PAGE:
Since the bottom of the Dot-Com collapse, NASDAQ 100 (Index: NDX; ETF: QQQ; Futures: NQ) has posted quite a few multi-month bull runs, with the seemingly endless persistence of the longer runs leaving no doubt where the money was made over time.
Every run eventually ended with a greater than 10% correction: in fact, all 8 noted below shed more than 13%, and 5 of 8 gave back over 17%.
So when does the NASDAQ 100 (studying NQ here) get too much of a good thing? In other words: how many months does NQ run before it loses 10% or greater?
NASDAQ Rallies (NQ) – Monthly: 2003-2013
The average duration (including the present) is 10.4 months. The shortest (June 2012-September 2012) was 4 months, the longest (March 2009-April 2013) was 14. The current run is on month 13, or 2.6 months above the average.
In the upper right corner, the pattern of each bull run is super-imposed for comparison against the current period. The November 2012-November 2013 period’s range has surpassed all except March 2009-April 2010. A further 3% advance from Friday’s close would carry NQ above 3510, qualifying it as the longest span of points in the Nasdaq 100’s history without a 10% correction.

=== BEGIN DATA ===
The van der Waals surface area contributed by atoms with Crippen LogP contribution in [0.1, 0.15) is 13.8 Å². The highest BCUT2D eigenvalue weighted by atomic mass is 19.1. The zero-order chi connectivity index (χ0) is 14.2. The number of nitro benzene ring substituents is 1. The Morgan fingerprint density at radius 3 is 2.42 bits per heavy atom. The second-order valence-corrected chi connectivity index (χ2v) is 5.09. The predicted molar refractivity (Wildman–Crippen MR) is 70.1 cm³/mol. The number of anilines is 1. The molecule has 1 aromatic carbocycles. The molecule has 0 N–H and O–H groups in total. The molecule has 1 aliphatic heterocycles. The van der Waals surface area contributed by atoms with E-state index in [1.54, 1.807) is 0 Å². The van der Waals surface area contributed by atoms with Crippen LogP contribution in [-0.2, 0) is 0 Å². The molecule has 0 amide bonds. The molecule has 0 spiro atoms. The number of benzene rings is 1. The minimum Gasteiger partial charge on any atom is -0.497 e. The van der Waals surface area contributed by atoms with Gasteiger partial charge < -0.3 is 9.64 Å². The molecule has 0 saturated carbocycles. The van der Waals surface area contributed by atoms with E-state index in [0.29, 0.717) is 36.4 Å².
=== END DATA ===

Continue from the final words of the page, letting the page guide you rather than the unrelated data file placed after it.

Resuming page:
According to this metric, the NASDAQ seems to be in rarefied territory; but a study like this would be disingenuous without considering its historic advance in the late Nineties, also. So, let’s go all the way back.
Since the NASDAQ 100‘s inception on January 31, 1985, it has accumulated nine runs of 11 months or more without incurring a peak-to-trough correction of 10% or greater, all visible in the chart below. Of those 454 full months:
- It has spent 18 (4%) persisting in a trend higher for 11 consecutive months or more without a >10% correction.
- It has spent 9 (2%) persisting in a trend higher for 13 consecutive months or more without a >10% correction.
- It has spent 4 (0.88%) persisting in a trend higher for 14 consecutive months or more without a >10% correction.
Keeping in mind 3 standard deviations of a lognormal distribution falls at 99.7%, it’s evident just how rare find a NASDAQ rally in the last scenario becomes.
NASDAQ Rallies (NDX): 11 Consecutive Months or More Without a >10% Correction (click to zoom)
Assuming November does not close -10% from Friday’s close, the Nasdaq 100 (NDX, here) will fulfill the middle scenario, and begin work in December on the latter.
One last statistic: found in columns K and W (drawn from the values in columns I and U), its the average of the change from the high of one month to the low of the next month across each run. The current 13 month run’s volatility as measured by its month-over-month ranges is -2.9%: the lowest of the 9 (by far, with 1988-1989 next at -3.7%).
If you’ve gotten the vague feeling the rebound off of last November’s lows has been incredibly quiet: you’re right.
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